The Decameron

Author: Boccaccio Giovanni  | Date: 1350





A yong Scholler, named Felice, enstructed Puccio di Rinieri, how to become rich in a very short time. While Puccio made experience of the instructions taught him; Felice obtained the favour of his Daughter.

After that Philomena had finished her Tale, she sate still; and Dioneus (with faire and pleasing Language) commended the Gentlewomans quaint cunning, but smiling at the Confessors witlesse simplicity. Then the Queene, turning with chearefull looks toward Pamphilus, commaunded him to continue on their delight; who gladly yeelded, and thus began. Madame, many men there are, who while they strive to climbe from a good estate, to a seeming better; doe become in much worse condition then they were before. As happened to a neighbour of ours, and no long time since, as the accident will better acquaint you withall.

According as I have heard it reported, neere to Saint Brancazio, there dwelt an honest man, and some-what rich, who was called Puccio di Rinieri, and who addicted all his paines and endeavours to Alchimy: wherefore, he kept no other family, but onely a widdowed daughter, and a servant; and because he had no other Art or exercise, he used often to frequent the market place. And in regard he was but a weake witted man and a gourmand or grosse feeder; his language was the more harsh and rude; like to our common Porters or sottish men, and his carriage also absurd, boore-like, and clownish. His daughter, being named Monna Isabetta, aged not above eight and twenty, or thirty yeeres; was a fresh indifferent faire, plumpe, round woman, cherry cheekt, like a Queene-Apple; and, to please her Father, fed not so sparingly, as otherwise she would have done, but when she communed or jested with any body, she would talke of nothing, but onely concerning the great vertue in Alchimy, extolling it above all other Arts.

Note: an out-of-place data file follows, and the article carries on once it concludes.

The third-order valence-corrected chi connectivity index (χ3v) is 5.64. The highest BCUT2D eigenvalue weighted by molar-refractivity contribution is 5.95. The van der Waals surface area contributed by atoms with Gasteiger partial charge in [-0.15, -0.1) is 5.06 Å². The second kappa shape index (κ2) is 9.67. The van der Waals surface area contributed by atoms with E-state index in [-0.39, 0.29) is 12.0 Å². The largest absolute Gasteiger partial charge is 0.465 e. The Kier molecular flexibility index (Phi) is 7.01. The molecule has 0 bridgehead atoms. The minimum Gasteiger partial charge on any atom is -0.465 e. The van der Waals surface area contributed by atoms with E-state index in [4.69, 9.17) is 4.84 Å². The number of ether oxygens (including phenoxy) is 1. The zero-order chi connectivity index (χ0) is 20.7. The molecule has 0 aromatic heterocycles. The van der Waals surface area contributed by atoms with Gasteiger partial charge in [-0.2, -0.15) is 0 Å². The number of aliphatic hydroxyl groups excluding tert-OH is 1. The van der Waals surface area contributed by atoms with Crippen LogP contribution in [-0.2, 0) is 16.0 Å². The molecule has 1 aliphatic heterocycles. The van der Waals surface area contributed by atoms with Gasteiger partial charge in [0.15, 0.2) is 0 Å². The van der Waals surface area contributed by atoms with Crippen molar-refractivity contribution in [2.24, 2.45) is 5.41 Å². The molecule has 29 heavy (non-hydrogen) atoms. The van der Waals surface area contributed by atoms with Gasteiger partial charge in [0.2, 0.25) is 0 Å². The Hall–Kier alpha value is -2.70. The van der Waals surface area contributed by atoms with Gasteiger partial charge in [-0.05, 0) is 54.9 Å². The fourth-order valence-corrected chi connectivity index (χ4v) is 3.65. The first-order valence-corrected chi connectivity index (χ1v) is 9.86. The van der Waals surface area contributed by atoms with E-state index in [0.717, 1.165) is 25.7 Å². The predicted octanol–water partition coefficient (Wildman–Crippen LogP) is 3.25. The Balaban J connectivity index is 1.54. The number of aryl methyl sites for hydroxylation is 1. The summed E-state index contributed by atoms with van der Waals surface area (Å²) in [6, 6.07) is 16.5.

Much about this season of the yeare, there returned a young Scholler from Paris, named Felice, faire of complexion, comely of person, ingeniously witted and skilfully learned, who (soone after) grew into familiarity, with Puccio: now because he could resolve him in many doubts, depending on his profession of Alchimy, (himselfe having onely practise, but no great learning) he used many questions to him, shewed him very especiall matters of secrecy, entertaining him often to dinners and suppers, whensoever he pleased to come and converse with him; and his daughter likewise, perceiving with what favour her Father respected him, became the more familiar with him, allowing him good regard and reverence.

The young man continuing his resort to the House of Puccio, and observing the widdow to be faire, fresh, and prettily formall; he began to consider with himselfe, what those things might be, wherein she was most wanting; and (if he could) to save anothers labour, supply them by his best endeavours. Thus not alwayes carrying his eyes before him, but using many backe and circumspect regards, he proceeded so farre in his wylie apprehensions, that (by a few sparkes close kept together) he kindled part of the same fire in her, which began to flame apparantly in him. And hee very wittily observing the same, as occasion first smiled on him, and allowed him favourable opportunity, so did hee impart his intention to her.